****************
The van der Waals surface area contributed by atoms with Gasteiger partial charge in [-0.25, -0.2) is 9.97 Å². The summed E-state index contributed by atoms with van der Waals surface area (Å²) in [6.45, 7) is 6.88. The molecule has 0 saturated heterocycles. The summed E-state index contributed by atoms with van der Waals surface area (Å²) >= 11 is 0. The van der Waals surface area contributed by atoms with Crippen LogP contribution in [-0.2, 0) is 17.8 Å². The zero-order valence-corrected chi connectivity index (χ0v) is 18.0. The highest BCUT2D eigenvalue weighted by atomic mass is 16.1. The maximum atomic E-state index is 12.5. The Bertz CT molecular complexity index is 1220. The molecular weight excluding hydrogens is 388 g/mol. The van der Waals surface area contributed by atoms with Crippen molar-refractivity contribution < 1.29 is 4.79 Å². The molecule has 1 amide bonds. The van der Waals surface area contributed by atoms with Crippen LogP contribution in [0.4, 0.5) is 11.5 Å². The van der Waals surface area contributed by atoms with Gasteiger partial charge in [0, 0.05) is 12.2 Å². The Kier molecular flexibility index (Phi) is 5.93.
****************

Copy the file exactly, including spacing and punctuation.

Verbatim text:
The van der Waals surface area contributed by atoms with Gasteiger partial charge in [-0.25, -0.2) is 9.97 Å². The summed E-state index contributed by atoms with van der Waals surface area (Å²) in [6.45, 7) is 6.88. The molecule has 0 saturated heterocycles. The summed E-state index contributed by atoms with van der Waals surface area (Å²) >= 11 is 0. The van der Waals surface area contributed by atoms with Crippen LogP contribution in [-0.2, 0) is 17.8 Å². The zero-order valence-corrected chi connectivity index (χ0v) is 18.0. The highest BCUT2D eigenvalue weighted by atomic mass is 16.1. The maximum atomic E-state index is 12.5. The Bertz CT molecular complexity index is 1220. The molecular weight excluding hydrogens is 388 g/mol. The van der Waals surface area contributed by atoms with Crippen molar-refractivity contribution < 1.29 is 4.79 Å². The molecule has 1 amide bonds. The van der Waals surface area contributed by atoms with Crippen LogP contribution in [0.4, 0.5) is 11.5 Å². The van der Waals surface area contributed by atoms with Gasteiger partial charge in [0, 0.05) is 12.2 Å². The Kier molecular flexibility index (Phi) is 5.93.